You seem to be experiencing nothing but contempt from the Thai scum.

      • Avatar

        Svcoquette

        October 17, 2020 at 2:46 pm

        Singapore is closed to foreign yachts as is Indonesia and Malaysia. Plus with the SW Monsoon in full force ocean passages are unsafe. The Thai people we meet daily are great and we’re usually greated with a warm smile. It’s the higher up officials who don’t plan ahead and make last minute, sometimes even later than last minute, decisions that are the problem.

    • Avatar

      Issan John

      October 17, 2020 at 1:11 pm

      Thank you.

      I think Thailand really has been one of the few national success stories with Covid-19 and that that’s down not just to policies but to the Thai people who have consistently made protecting each other the priority rather than just protecting themselves as individuals, but its “marketing” of that, for want of a better word, has been little short of appalling.

      The handling of the 120,000 tourists already here is probably the worst (or best) example of that, as it just seems so counter-productive.

    • Avatar

      Grim Thinker

      October 17, 2020 at 5:37 pm

      Glenn. I believe you are mostly correct. What you wrote about the PCR test is so important. A million people protesting lockdown measures on the street in Berlin – and I never read a word about it in any of the big news sites. Apparently they were shouting “we the people” because they feel that their political representatives are not listening.I guess the media is not listening either.

      (What conclusion does one come to? This could very well be a scheme by the big multinationals to push people into the green agenda. Thats what Australian senator Bernadi said on Sky news the other day.)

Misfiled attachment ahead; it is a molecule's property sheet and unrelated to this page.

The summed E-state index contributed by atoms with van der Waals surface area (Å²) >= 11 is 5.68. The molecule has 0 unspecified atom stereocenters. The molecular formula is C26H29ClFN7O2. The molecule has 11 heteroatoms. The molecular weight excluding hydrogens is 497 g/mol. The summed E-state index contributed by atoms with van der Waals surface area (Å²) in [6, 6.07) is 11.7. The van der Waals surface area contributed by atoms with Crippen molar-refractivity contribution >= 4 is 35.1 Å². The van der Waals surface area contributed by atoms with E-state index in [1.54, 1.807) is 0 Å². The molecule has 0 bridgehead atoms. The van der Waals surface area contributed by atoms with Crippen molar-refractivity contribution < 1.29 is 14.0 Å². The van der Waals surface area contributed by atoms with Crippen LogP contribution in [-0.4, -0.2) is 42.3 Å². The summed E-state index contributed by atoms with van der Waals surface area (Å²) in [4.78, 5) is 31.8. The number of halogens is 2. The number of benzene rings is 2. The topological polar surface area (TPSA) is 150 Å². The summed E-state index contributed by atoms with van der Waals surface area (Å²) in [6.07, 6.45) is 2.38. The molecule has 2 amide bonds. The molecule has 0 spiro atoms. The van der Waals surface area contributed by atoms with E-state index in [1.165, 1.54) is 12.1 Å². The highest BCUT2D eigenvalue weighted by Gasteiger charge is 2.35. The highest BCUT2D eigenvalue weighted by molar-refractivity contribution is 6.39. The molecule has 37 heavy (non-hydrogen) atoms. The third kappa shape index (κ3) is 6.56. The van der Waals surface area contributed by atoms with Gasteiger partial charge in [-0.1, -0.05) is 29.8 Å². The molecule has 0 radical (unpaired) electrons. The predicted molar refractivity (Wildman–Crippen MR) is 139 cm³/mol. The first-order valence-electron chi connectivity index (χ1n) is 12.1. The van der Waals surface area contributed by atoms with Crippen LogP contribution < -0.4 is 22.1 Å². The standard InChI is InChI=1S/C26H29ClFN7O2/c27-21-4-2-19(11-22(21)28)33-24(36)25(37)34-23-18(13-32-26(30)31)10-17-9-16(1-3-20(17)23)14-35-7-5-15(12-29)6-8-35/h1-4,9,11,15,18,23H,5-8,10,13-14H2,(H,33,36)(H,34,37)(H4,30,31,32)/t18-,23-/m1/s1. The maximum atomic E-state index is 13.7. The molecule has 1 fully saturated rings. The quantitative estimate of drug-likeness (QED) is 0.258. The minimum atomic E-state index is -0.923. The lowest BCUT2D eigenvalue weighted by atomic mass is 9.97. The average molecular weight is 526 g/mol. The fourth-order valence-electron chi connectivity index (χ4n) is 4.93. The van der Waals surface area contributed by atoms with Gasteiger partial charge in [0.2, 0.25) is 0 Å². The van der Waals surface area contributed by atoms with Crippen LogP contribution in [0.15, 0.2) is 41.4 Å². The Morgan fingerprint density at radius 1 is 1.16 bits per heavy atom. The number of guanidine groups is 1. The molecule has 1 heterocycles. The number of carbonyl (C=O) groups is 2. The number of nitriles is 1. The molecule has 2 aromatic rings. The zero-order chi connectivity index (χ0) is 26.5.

EVERYONE I hear says they are totally over it and just want these precautions to stop. There are a bunch of countries you can travel to right now without so much as a temperature screening i.e Serbia. So why arent they worried?

      I think the only section of the public that supports the lockdowns and border closures are those in their 60s and older. They think this thing is going to snatch them up and take them over deaths horizon. Well, to those people I have some cold hard facts. The average life expectancy in the west is between 70-75. If your’e over 60 and healthy you will be ok, you wont die from covid. If you have health problems in your 60s its time to face reality and remember that life expectancy figure. If your over 60 and still drink everyday, my wearing a mask isnt going to help you. The fact that the average age of death for the 30,000 covid deaths in Italy was over the age of 80,with existing health problems!, boggles my mind – theres no telling when someone is ‘due’ to die. God doesnt give us expiry dates (bill gates might). But if your 80 and sickly…..well. It is what it is. It doesnt feel great to point it out, we all have to come to grips with our mortality, but – An 80 year old dying of pneummonia isn’t news. It happens all the time.

      • Avatar

        Issan John

        October 18, 2020 at 12:54 am

        “A million people protesting lockdown measures on the street in Berlin – and I never read a word about it in any of the big news sites.”

        The protests were widely reported, but you probably didn’t read about a million people protesting because there were under 40,000 as all pictures, including from the protesters, confirm.

        • Avatar

          Grim Thinker

          October 18, 2020 at 9:59 am

          People dont want this lockdown shutdown thing. They think its stupid because it would be much easier to quarantine or protect the at risk (65+ sick). The medias job is to convince you that your fellow citizens are into it. I dont believe they are into it. Not one bit